The British mission in Sudan is “not over yet” despite the end of the evacuation airlift, the Foreign Secretary said.
James Cleverly said the situation remained dangerous and officials were still in Port Sudan to help Britons seeking to leave the country.
The final evacuation flights left Sudan on Monday for Cyprus, with anyone seeking to leave now relying on making their own way to safety through Port Sudan or at land borders into neighbouring countries.
During the airlift – the longest and largest by any western nation in Sudan – 2,341 people were evacuated on 28 flights, according to No 10.
Downing Street said 1,195 were British nationals, while 1,087 people from other nations, including Sudanese dependants of British nationals, were also helped to leave.
No 10 confirmed that, as of Monday, 18 Sudanese clinicians had left the country as part of the UK evacuation.
Mr Cleverly told GB News: “There is still an ongoing humanitarian situation, we still have a presence at Port Sudan, both a military presence and a number of other government officials to help British nationals and their dependents leave the country.”
He added: “We will ensure that we maintain a presence to support British nationals, because the situation in Sudan, sadly, is still volatile, and it is still dangerous.”
As well as officials and military personnel in Port Sudan, HMS Lancaster is off the coast to support them.
Mr Cleverly said the evacuation from Sudan would have a “significant” cost to taxpayers.
But he told LBC Radio: “What we have found increasingly now, as people use those land routes to Port Sudan, in many instances they are less in need of an air evacuation from Sudan itself.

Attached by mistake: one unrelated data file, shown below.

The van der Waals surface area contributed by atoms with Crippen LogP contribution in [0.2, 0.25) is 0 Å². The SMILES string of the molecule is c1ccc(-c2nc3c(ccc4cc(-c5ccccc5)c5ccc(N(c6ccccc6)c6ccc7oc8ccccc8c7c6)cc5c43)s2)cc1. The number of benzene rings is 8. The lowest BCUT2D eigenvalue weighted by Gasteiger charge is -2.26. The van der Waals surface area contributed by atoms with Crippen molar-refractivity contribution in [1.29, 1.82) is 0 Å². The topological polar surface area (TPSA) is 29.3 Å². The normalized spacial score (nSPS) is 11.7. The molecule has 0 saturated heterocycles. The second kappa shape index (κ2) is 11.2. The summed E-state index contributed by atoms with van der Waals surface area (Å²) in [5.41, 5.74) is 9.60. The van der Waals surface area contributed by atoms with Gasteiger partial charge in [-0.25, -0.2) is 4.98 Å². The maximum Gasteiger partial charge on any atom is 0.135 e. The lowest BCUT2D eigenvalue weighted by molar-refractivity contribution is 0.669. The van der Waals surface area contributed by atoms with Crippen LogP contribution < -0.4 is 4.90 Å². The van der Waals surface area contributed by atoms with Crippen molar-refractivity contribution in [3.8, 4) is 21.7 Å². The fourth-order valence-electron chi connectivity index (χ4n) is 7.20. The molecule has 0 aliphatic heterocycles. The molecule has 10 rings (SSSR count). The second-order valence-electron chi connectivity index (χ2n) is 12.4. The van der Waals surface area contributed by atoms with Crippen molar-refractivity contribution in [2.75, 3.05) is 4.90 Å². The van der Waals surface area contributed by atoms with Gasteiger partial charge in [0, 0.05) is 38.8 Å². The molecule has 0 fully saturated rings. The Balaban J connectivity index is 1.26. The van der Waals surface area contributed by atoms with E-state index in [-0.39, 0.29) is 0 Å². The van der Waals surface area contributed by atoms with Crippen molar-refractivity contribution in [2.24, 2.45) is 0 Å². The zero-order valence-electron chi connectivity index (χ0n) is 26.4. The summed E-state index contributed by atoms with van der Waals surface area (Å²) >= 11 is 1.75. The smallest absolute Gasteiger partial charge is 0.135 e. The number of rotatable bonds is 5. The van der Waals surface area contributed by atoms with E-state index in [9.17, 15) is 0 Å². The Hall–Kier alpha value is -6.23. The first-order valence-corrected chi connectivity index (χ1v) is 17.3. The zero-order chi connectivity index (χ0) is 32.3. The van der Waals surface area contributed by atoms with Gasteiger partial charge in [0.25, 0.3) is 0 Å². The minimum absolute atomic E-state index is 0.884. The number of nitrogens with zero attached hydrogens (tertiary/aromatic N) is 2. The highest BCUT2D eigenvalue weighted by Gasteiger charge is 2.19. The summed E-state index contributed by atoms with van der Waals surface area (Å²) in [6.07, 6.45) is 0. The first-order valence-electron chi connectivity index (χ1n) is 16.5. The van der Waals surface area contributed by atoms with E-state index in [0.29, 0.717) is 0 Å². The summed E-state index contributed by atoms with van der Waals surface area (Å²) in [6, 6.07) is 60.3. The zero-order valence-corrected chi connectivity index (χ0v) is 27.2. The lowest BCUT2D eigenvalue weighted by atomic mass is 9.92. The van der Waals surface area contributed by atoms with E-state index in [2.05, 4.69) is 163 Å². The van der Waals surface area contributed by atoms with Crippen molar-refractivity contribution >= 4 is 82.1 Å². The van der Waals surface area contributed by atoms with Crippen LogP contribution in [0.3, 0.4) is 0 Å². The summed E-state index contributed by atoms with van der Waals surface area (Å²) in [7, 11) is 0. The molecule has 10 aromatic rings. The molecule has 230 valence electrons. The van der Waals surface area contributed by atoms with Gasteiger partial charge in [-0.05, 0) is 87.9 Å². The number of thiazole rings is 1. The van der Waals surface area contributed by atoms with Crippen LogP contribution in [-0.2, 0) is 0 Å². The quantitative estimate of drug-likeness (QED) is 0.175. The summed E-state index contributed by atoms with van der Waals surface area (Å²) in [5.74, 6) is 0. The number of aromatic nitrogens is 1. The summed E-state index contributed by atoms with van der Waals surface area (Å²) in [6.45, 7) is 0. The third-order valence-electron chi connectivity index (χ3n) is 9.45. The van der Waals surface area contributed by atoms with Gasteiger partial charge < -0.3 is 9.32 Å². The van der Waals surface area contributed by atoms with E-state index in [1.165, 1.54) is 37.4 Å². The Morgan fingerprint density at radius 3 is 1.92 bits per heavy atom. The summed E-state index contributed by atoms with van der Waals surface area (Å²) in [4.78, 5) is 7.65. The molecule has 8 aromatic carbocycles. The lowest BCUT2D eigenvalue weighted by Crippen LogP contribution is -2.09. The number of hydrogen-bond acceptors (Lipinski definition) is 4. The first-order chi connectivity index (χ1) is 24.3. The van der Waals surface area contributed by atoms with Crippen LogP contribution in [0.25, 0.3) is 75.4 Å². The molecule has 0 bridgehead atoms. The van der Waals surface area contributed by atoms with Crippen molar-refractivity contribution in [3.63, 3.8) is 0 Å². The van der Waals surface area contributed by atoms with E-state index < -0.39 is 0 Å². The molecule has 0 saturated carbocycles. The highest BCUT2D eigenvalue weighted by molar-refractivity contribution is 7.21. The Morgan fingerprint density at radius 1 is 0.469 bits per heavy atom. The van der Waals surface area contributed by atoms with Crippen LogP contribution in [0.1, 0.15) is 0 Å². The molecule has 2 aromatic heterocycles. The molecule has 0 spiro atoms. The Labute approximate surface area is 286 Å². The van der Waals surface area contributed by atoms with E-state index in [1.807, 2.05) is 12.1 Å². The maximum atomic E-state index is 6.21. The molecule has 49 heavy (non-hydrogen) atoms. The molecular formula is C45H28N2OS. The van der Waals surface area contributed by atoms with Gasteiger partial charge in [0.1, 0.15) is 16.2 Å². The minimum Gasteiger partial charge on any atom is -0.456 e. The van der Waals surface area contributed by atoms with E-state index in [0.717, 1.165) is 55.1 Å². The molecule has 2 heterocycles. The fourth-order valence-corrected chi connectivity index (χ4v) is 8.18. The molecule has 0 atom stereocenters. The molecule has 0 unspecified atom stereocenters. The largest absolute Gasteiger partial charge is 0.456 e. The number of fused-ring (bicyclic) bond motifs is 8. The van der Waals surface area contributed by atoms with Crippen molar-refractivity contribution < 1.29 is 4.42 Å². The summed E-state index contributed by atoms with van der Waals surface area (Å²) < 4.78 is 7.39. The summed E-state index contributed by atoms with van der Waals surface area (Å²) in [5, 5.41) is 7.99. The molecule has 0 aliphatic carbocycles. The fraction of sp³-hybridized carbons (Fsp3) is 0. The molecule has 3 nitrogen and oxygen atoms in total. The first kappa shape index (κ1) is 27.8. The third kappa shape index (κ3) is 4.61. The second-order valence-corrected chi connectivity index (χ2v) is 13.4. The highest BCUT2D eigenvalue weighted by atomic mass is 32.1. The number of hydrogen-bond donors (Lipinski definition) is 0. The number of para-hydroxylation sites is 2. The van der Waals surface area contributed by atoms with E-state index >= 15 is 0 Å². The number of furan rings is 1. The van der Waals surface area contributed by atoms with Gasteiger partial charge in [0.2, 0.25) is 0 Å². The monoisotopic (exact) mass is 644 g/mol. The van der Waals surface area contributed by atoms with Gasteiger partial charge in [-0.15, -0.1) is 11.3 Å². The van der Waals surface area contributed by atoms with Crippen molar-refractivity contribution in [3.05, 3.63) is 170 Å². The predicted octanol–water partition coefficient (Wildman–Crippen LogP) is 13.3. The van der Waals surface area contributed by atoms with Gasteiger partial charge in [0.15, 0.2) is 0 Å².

“There are a number of options available from Port Sudan, including a ferry across to Saudi Arabia.”
He added: “At the moment we have a warship just off the coast of Port Sudan, we have a cross-Whitehall team of officials in Port Sudan to help British nationals leave the country.
“We can scale that up, or indeed scale that down, according to circumstances.”
The international focus is shifting to preventing a wider humanitarian catastrophe in the region and Mr Cleverly warned that any further fighting would hamper relief efforts.
The United Nations said Sudanese army chief General Abdel Fattah Burhan and his rival General Mohammed Hamdan Dagalo, the head of a paramilitary group known as the Rapid Support Forces (RSF), have agreed to send representatives to the negotiation table in a bid to establish a more stable truce.
Generals Burhan and Dagalo, both with powerful foreign backers, were allies in an October 2021 military coup that halted Sudan’s fraught transition to democracy, but they have since turned on each other.
Mr Cleverly told BBC Radio 4’s Today: “Where there is live conflict, our ability to provide… humanitarian support is massively degraded.”
He added: “We have given aid to Sudan, we are giving support to countries in the region, we will continue to push for an extension of the ceasefire and a permanent end to the conflict because that is the best way to maximise the effectiveness of our humanitarian support.”